Afghanistan’s immediate neighbours were critical of the composition of the Cabinet. Iran once again called for the formation of an “inclusive” government. The Foreign Ministers of Iran, Pakistan, Tajikistan, Turkmenistan, China and Uzbekistan held a virtual meeting after the new Afghan Cabinet was announced. Iranian Foreign Minister Hossein Amir-Abdollahian said: “Experience has shown us that a non-inclusive government does nothing to help peace, stability and progress in Afghanistan, so our expectation from the foreign ministers is to announce the necessity for the formation of an inclusive government with a unified voice.” Iran, which shares a 900-km-long border with Afghanistan and hosts close to four million Afghan refugees on its territory, strongly criticised the Taliban attack on the Panjshir valley. The Hazaras in Afghanistan look to their Shia compatriots in Iran for moral and political support. There were small protests staged in front of the Pakistan embassy in Tehran. Slogans were raised accusing Islamabad of supporting the Taliban takeover of Kabul. Former Iranian Foreign Minister Javad Zarif said in a tweet that the Taliban had made “a terrible mistake” and that history had shown that “no one—domestic or alien—can rule the valiant people of Afghanistan by force”.
At the meeting, Chinese Foreign Minister Wang Yi said that it was the duty of Afghanistan’s neighbours to help the country “get out of chaos”. He noted that the Taliban had made positive statements on fighting terrorism and establishing good relations with all its neighbours. China, like India, is worried that the Taliban victory would encourage Islamist terror groups to intensify their attacks inside their restive areas. The intelligence heads of Iran, Russia, China and Tajikistan met in Islamabad to discuss the situation in Afghanistan and coordinate with Pakistan on security issues.
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Afghanistan, not surprisingly, figured prominently in the discussions at the BRICS (Brazil, Russia, India, China and South Africa) grouping virtual summit held in the second week of September. In a statement that did not mention the Taliban by name, the five countries underlined the need to prevent Afghanistan from being used as a launch pad for terrorist activities. The statement also stressed the need for an intra-Afghan dialogue to ensure peace and stability in the country. Russian President Vladimir Putin and his Chinese counterpart, Xi Jinping, were critical of the U.S.’ role in Afghanistan and the chaos that it left behind after its unplanned and hurried withdrawal. Top security officials from Russia, the U.S. and the United Kingdom visited New Delhi to apprise the Indian government of the situation in Afghanistan. With Pakistan refusing the U.S. access to its military bases for counterterrorism operations, the U.S. seems to be looking to India, its new military ally. U.S. Secretary of State Antony Blinken told the U.S. Congress that Washington was “deeply engaged” with New Delhi on the issue of using Indian territory as a staging area for “beyond the horizon” surveillance flights over Afghanistan. A U.S. lawmaker had asked Blinken whether the U.S. was considering launching surveillance flights and attacks on terror targets in Afghanistan from the north-western part of India. Blinken had told Congress that the Biden administration was “reassessing” its relationship with Pakistan. He said that Pakistan was constantly “hedging its bets” on Afghanistan. He said that Pakistan, on the one hand, harboured Taliban fighters while, on the other, it cooperated with the U.S. at “different points” on counterterrorism.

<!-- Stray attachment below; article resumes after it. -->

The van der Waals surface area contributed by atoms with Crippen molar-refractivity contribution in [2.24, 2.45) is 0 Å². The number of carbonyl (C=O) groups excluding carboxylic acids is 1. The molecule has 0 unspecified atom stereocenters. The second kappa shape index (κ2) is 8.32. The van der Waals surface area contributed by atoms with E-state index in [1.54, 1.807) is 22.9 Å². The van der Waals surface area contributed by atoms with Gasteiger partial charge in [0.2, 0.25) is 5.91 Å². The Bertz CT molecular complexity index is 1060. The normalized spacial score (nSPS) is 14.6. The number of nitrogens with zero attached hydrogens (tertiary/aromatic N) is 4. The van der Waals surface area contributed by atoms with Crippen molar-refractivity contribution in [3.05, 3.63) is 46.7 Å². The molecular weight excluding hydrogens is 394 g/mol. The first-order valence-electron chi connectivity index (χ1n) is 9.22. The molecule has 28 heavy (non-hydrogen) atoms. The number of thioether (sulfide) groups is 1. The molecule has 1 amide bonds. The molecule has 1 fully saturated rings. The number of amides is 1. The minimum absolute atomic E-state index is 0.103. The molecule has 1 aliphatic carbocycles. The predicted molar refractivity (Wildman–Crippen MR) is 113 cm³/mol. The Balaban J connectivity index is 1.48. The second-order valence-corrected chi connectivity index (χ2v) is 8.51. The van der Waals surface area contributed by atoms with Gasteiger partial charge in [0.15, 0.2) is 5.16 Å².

The U.S.’ European allies have indicated that they are not averse to having diplomatic contacts with the Taliban despite being critical of the “interim” Cabinet. “A transitional government that does not include other groups is not the signal for more international cooperation and stability,” German Foreign Minister Heiko Maas said. The Taliban has specifically mentioned that it has “very good relations with Pakistan, China and Russia”. The Taliban leadership is also confident that it will be able to shrug off the “terrorism” label. The U.S. and the West have so far not provided any clinching evidence to link the Taliban with the 9/11 terror attacks.
Qatar and Turkey helped the Taliban make the airport in Kabul functional again, and it reopened for international flights in the second week of September. Qatari Foreign Minister Mohammed bin Abdulrahman Al-Thani was the first high-profile official dignitary to visit the country. Qatar, Pakistan and Iran have restarted commercial civilian flights to Kabul.
There are no signs that Afghanistan’s frozen funds will be released despite reports that millions of children are facing imminent starvation; 40 per cent of Afghanistan’s gross domestic product (GDP) came from international aid. If the sanctions are not lifted, the country’s GDP is expected to shrink by another 20 per cent this year. The international community has pledged $1 billion to the country as the spectre of widespread hunger and poverty looms. The U.S., which spent trillions of dollars to prosecute the war in the country, is only giving $64 million in humanitarian aid, following a plea from U.N. Secretary-General Antonio Guterres. India has not pledged any contribution at all. China and Russia believe that the U.S. and its allies have an obligation to help Afghanistan as it faces a humanitarian crisis.
“I do believe that it is very important to engage with the Taliban at this moment for all aspects that concern the international community,” Guterres told the media in Geneva after a high-level ministerial conference on Afghanistan. Afghanistan is at peace today, but even more Afghans are jobless and slipping below the poverty line; 40 per cent of this year’s wheat crop has been lost because of the long drought the country has been experiencing.